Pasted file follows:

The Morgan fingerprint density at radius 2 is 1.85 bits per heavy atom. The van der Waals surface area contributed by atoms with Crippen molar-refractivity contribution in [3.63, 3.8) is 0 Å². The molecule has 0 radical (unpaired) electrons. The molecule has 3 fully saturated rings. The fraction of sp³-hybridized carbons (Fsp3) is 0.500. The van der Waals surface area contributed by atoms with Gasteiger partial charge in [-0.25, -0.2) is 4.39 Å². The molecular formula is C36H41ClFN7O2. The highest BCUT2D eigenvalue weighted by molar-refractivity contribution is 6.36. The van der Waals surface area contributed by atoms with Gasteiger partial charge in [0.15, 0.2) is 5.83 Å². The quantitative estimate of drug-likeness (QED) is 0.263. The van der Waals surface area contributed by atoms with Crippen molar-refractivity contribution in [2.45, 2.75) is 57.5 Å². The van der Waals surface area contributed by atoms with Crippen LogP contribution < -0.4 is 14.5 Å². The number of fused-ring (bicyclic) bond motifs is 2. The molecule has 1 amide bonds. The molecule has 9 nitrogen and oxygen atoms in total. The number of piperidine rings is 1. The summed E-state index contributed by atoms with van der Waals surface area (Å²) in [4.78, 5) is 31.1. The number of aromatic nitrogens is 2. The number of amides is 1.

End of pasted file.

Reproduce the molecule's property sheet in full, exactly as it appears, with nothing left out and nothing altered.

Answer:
The Morgan fingerprint density at radius 2 is 1.85 bits per heavy atom. The van der Waals surface area contributed by atoms with Crippen molar-refractivity contribution in [3.63, 3.8) is 0 Å². The molecule has 0 radical (unpaired) electrons. The molecule has 3 fully saturated rings. The fraction of sp³-hybridized carbons (Fsp3) is 0.500. The van der Waals surface area contributed by atoms with Gasteiger partial charge in [-0.25, -0.2) is 4.39 Å². The molecular formula is C36H41ClFN7O2. The highest BCUT2D eigenvalue weighted by molar-refractivity contribution is 6.36. The van der Waals surface area contributed by atoms with Gasteiger partial charge in [0.15, 0.2) is 5.83 Å². The quantitative estimate of drug-likeness (QED) is 0.263. The van der Waals surface area contributed by atoms with Crippen molar-refractivity contribution in [2.45, 2.75) is 57.5 Å². The van der Waals surface area contributed by atoms with Crippen LogP contribution < -0.4 is 14.5 Å². The number of fused-ring (bicyclic) bond motifs is 2. The molecule has 1 amide bonds. The molecule has 9 nitrogen and oxygen atoms in total. The number of piperidine rings is 1. The summed E-state index contributed by atoms with van der Waals surface area (Å²) in [4.78, 5) is 31.1. The number of aromatic nitrogens is 2. The number of amides is 1.